4. Remove any smaller pieces when they start to brown to prevent them burning.
  5. Once cooked, allow the croutons to cool slightly then use as desired.

To flavour the croutons

I sometimes get fancy and season the olive oil with other flavourings. Try crushed garlic, finely chopped rosemary or thyme, cayenne pepper, smoked paprika etc.
The options are endless and you are only limited by your imagination.

How To Store Homemade Croutons

Homemade croutons do not really lend themselves to storing and are better eaten on the day they are made. Croutons can be made a few hours in advance if required.

Unbaked croutons can, however, be frozen and then baked from frozen. I cut or tear the bread into pieces and store them in silicone zip lock bags in the freezer until required.

Frozen bread defrosts quickly, so just use the method above and add an extra 1 - 2 minutes to the cooking time.

How To Use Homemade Croutons

Scatter homemade croutons over creamy soups or use them as a base for ribollita soup, toss them through Caesar salads or tomato salads or add to any dish that needs a little texture and crunch.

Crackers from Stale Sourdough Bread

You can make your own bread crackers from any stale bread, but I find that old sourdough bread makes the very best crackers. Sourdough is generally denser and heaver, which makes it easier to slice thinly.

How To Make Crackers from Old Bread

Whilst crackers can be made from any sized bread, I find sourdough baguettes work particularly well for this method. To make your own sourdough crackers:

  1. Slice your old bread into 3mm slices.
  2. Brush both sides of the bread slices with olive oil and place in a single layer on a lined baking tray.
  3. Bake at 180C (160C fan forced) for about 7-10 minutes until golden brown.
  4. Allow to cool.

More detailed instructions are provided in the recipe card below.

For larger slices of bread, bake as a single slice then break into pieces for serving.

How To Store Homemade Crackers

Homemade crackers can be stored in an airtight container for up to a week.

If you don't have time to make crackers, you can also slice the bread and freeze the slices in freezer-safe containers or zip lock bags for up to three months. There is no need to defrost the bread before proceeding with the recipe. The slices will defrost as you brush the oil on them.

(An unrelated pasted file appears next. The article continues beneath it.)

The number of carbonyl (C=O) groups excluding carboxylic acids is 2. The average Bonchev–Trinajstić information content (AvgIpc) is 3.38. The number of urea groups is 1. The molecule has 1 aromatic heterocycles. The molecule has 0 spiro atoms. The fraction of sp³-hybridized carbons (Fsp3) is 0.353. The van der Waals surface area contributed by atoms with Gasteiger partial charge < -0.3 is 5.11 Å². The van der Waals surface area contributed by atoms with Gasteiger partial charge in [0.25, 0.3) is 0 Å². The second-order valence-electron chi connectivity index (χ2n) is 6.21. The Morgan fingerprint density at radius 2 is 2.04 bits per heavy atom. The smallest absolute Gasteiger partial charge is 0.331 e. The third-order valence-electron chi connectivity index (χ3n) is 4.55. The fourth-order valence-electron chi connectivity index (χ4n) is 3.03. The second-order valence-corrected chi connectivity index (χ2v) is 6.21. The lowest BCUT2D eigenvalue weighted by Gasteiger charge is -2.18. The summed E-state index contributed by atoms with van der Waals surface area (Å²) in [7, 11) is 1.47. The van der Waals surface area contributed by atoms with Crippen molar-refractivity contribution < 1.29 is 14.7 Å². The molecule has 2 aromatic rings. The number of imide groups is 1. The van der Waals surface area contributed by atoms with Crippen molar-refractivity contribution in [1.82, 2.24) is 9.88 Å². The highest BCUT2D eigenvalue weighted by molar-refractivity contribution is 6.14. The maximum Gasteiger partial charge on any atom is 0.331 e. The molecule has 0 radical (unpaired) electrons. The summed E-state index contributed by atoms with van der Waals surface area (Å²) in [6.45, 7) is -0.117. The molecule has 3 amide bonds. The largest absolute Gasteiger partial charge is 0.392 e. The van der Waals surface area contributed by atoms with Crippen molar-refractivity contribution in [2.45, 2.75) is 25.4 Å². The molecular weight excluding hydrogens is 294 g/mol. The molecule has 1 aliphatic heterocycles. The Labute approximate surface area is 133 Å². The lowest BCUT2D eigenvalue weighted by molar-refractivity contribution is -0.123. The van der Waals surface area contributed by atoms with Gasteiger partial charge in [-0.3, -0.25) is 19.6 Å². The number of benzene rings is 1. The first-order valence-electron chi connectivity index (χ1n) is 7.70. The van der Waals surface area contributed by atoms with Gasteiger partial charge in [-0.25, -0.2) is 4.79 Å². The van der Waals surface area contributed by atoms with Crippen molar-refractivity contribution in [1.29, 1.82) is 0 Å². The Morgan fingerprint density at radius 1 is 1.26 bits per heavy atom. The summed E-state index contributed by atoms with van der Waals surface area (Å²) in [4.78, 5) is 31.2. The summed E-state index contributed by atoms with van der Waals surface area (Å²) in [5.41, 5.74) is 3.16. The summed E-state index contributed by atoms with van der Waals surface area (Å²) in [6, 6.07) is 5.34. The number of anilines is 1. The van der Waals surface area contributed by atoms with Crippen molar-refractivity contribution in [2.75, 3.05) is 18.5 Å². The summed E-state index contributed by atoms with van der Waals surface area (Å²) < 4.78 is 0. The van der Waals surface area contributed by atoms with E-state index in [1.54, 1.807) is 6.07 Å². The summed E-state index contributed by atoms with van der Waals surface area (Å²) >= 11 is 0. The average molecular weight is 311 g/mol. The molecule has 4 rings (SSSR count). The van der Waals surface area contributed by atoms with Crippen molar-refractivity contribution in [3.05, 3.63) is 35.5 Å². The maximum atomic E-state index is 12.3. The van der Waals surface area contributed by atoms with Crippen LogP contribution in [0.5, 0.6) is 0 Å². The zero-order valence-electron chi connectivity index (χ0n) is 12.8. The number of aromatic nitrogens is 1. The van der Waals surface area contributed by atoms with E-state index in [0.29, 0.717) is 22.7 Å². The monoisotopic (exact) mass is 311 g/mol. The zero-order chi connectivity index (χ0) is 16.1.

How To Use Homemade Crackers

My favourite way to eat these crackers is to load one up with a nugget of Cheddar cheese and eat it standing in the middle of my kitchen when hunger strikes.
Snacks aside, crackers make a great addition to a cheeseboard, and are delicious served with dips and spreads.

Other Recipes For Old Bread

Bread is one of the most wasted kitchen foods. And yet despite appearing to be fit for nothing better than the compost bin or the chickens, old and stale bread is actually infinitely useful in the kitchen and forms the basis of many delicious meals.

If you find yourself with a large amount of old bread, why not make:

Frequently Asked Questions About Stale Bread

Is it safe to eat stale bread?

Stale bread that is hard and not pliable is perfectly safe to eat. However if the bread shows any signs of mold it should be discarded and not eaten.

Is it OK to toast stale bread?

Stale bread toasts extremely well. Do be aware that old bread may cook faster than fresh bread as the moisture content of the fresh bread seems to slow down the toasting process.

Can you take the mold off bread and still eat it?

No, bread that shows any sign of mold should be discarded. The visible signs of mold are the reproductive process in action and the whole loaf of bread will actually be infested with mold organisms.

Does bread last longer in the fridge?

Surprisingly, bread stales faster in the fridge than in the pantry. Store fresh bread at room temperature for up to two days.
Bread will also remain fresh if frozen, and can be frozen for up to four months.

What happens if you eat stale bread?

Nothing. If the bread is stale but not moldy the bread is perfectly safe to eat.

How can I make a loaf of bread last longer?

The best way to maximise the storage time of a loaf of bread is to store it in the freezer.
For whole loaves of bread, slice the bread prior to freezing to make it easier to use. Single slices can be removed from the freezer as required.

Do you throw out #stale bread because you don't know what to do with it? Turn your old bread into breadcrumbs, #crackers, croutons, #puddings, French toast etc. Never get stuck with #leftover bread again. #foodwaste... Click To Tweet

Other Leftover Recipes You Might Like


Do you have a favourite way to use up stale bread? Tell me about it in the comments below.


And if you loved the recipe, please don't forget to rate it.

I have an ever growing library of recipes that use leftovers, which you can see here. A few of my favorite recipes that use common leftovers are:

And if you are looking for one resource that will change the way you look at your leftovers forever then I highly recommend River Cottage Love Your leftovers: Recipes for the resourceful cook by Hugh Fearnley-Whittingstall. I am now a huge fan of bubble and squeak as a result of this book - no more leftover potatoes for the chickens.

Enjoy!

The Easiest Homemade Crackers From Stale Bread



Update Notes: This post was originally published on 18th September 2014. It was substantially updated on 1st July 2019 to restructure the text to make it more readable, to include a Table of Contents, FAQ's, nutritional information and to add additional information and recipes for using up old bread.